It costs around £5,000 GBP for a bespoke SME (Small to Medium Enterprise) website — approximately $5,870 USD, or €5,850 EUR (at the time of writing).
Very few startups have that kind of budget available for a website; if they do, they have usually earmarked it for something else.
The web industry is often less than transparent — one of the reasons we’re creating this site — and more than a few clients have gone a little pale when a realistic budget is proposed.
This article will explain where that total comes from and offer advice on what to do if your war chest is missing a zero.
Why is Developing a Website so Expensive?
Naturally, the cost of a website will vary depending on what you need. As with any other product or service, the market sets the final price.
If £5,000 for a website sounds expensive, you probably aren’t aware of everything involved. Brand assets, SEO (search engine optimisation), UX writing (user experience writing), responsive design, scaleable code, and many other factors push up costs, and none of them can be omitted.
Additionally, the cost does not vary much internationally — expenses may be lower for offshore companies, but in my experience, those savings are rarely passed on to the client. The additional problems with communication, accountability and quality mean that when companies outsource to offshore agencies, prices are pushed up by the remedial work that is typically required.
Designing and developing a website is essential for almost every business. The key is to treat it not as an expense but as an investment that will return your money many times.
How to Build a Successful Website Cheaply
A tailored, made-to-measure suit will fit better than an off-the-peg suit. Most of us start with the cheaper, ready-to-wear option, hoping and expecting that we’ll update our wardrobe later.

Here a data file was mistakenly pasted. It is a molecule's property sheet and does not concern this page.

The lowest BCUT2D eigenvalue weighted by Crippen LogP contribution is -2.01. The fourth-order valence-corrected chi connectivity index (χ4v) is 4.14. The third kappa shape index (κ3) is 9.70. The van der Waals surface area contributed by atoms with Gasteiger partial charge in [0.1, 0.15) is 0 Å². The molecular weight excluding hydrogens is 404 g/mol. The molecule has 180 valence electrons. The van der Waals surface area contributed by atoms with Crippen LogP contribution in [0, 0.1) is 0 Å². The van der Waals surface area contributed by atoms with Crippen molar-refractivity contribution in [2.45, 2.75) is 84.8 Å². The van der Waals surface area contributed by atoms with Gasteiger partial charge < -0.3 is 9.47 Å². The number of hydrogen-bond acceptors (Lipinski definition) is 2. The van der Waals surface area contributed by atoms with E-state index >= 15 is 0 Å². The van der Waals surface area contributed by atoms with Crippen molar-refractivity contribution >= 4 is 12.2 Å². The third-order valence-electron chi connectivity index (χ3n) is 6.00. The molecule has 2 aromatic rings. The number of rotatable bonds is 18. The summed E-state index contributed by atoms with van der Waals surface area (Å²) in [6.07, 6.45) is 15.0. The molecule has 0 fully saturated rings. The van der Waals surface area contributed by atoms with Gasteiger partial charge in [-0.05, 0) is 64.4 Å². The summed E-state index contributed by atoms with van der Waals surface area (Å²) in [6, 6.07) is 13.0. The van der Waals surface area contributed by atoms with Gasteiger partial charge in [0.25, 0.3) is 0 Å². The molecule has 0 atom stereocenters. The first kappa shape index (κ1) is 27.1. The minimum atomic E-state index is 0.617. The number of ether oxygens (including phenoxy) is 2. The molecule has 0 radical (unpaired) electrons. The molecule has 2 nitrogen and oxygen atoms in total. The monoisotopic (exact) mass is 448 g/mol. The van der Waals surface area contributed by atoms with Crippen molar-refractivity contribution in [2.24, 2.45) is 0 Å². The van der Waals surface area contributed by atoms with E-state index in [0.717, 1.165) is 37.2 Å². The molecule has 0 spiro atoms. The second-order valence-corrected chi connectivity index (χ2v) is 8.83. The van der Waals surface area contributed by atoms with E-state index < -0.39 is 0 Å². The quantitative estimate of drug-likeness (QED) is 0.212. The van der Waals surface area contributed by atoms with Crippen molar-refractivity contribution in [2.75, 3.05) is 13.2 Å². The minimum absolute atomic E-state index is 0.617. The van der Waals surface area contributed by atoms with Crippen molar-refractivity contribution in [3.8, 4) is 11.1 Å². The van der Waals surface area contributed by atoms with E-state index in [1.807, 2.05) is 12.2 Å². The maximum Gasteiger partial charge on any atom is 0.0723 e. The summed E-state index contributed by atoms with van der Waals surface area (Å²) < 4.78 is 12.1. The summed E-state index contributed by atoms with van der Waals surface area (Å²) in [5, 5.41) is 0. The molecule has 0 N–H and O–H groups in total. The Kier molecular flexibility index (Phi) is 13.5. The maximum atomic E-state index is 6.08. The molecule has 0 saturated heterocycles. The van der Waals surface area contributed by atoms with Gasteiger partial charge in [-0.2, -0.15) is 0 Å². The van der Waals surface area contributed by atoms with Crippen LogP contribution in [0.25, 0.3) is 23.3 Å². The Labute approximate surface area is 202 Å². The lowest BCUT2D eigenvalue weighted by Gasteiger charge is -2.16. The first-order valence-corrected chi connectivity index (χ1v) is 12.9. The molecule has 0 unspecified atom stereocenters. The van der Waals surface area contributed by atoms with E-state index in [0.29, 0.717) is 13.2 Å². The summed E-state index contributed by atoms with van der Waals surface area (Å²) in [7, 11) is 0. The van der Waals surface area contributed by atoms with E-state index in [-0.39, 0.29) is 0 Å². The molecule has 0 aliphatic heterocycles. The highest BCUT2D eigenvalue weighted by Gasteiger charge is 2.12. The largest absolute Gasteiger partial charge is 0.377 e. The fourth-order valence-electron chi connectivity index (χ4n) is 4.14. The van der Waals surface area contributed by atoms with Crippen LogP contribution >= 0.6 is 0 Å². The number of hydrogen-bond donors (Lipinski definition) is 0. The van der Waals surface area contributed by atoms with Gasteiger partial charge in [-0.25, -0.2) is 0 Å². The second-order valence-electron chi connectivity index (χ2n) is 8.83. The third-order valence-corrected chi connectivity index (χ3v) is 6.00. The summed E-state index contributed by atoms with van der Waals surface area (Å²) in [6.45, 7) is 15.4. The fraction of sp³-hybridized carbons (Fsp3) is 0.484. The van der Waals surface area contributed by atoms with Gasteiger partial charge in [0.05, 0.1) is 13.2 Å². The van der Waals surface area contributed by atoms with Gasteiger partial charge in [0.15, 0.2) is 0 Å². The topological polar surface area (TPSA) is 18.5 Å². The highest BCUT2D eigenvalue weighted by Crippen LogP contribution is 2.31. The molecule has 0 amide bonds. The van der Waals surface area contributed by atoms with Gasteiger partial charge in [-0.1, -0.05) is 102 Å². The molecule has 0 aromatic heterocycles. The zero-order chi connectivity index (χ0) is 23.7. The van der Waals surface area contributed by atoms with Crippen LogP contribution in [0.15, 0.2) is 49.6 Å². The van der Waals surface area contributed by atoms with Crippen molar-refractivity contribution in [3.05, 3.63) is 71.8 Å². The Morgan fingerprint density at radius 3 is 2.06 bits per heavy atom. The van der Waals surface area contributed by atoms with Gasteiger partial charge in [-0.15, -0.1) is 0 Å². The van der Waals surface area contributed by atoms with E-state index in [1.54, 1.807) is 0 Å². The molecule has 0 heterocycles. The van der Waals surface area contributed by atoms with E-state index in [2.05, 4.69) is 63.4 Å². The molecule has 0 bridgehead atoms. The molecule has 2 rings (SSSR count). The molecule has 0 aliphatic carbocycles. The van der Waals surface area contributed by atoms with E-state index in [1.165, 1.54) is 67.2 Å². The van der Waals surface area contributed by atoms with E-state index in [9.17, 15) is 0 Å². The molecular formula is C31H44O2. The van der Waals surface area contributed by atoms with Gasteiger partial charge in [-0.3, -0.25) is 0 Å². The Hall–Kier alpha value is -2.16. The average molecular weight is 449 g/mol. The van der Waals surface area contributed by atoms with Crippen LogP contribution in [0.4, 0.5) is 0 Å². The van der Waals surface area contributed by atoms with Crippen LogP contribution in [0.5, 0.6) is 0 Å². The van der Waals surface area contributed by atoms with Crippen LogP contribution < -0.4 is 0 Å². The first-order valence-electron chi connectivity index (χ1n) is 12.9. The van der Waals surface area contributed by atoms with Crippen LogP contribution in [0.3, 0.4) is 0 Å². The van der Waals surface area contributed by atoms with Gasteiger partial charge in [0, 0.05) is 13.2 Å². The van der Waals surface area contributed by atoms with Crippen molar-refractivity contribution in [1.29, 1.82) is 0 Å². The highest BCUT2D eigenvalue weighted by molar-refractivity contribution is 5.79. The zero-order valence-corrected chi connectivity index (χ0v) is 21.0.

The same is true of websites: A bespoke site will fit your business better than any theme or site builder. A well-made bespoke site will outperform any other option for CX (customer experience), SERPs (search engine results pages), and conversions.
However, sometimes we have to make do for the time being. Making cuts in the right places will maximise your ROI (return on investment) so that you can afford to reinvest down the line.
The 80/20 Rule
In my experience, the most common hurdle in reining-in web development costs is the ambition of the stakeholders. The nature of entrepreneurs is to focus on the horizon, but if you don’t glance at your feet once in a while, you tend to trip.
The 80/20 Rule holds that 80% of your success metrics come from 20% of your website. Or, simply put, 80% of your website is all but redundant.
The challenge is to simplify your plans to find that profitable 20%.
Hire a Freelance Web Professional
To minimise costs, you’ll need to do as much work yourself as possible, but a freelance web professional can guide you through the self-build process and help you zero in on that 20%.
They’ll be able to explain problems in a jargon-free way. And when you hit an obstacle, it’s helpful to have someone reliable on the end of the phone.
A few hours of consulting time is considerably less expensive than paying for significant code revisions caused by a novice mistake.
Use a Site Builder
There are many site builders on the market — software that will allow you to design and build a site “with no coding or design experience.” I have yet to see one that lives up to its promises, but some are better than others.
When choosing a site builder, look for the ability to export your data. Many site builders lock you into their platform, which is detrimental in the medium-long term. If you can export your content freely, you can move elsewhere if a new option opens up.
Allocate Your Budget Wisely
There are some things you should not scrimp on: brand assets are always stickier than you expect, so a good quality logo is a must; Off-page SEO can be side-lined at first, but on-page SEO is advisable and technical SEO is essential; RWD (responsive web design) is a must to support the myriad of devices that will visit your site; Accessibility is a fundamental of good UI (user interface) and UXD (user experience design) and in many cases is a legal requirement.
Above all, you need to ensure that what you build is scaleable. When you set out to design and build a website, you are building a foundation on which your business can develop and grow.
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Creating a website is a thrilling and transformative process. Rather than view it as an expense, focus on the profit it will deliver by enabling your business to compete in the market.
There’s lots of advice on how to succeed online, but it can be difficult to find the wisdom amongst the cacophony of competing interests.
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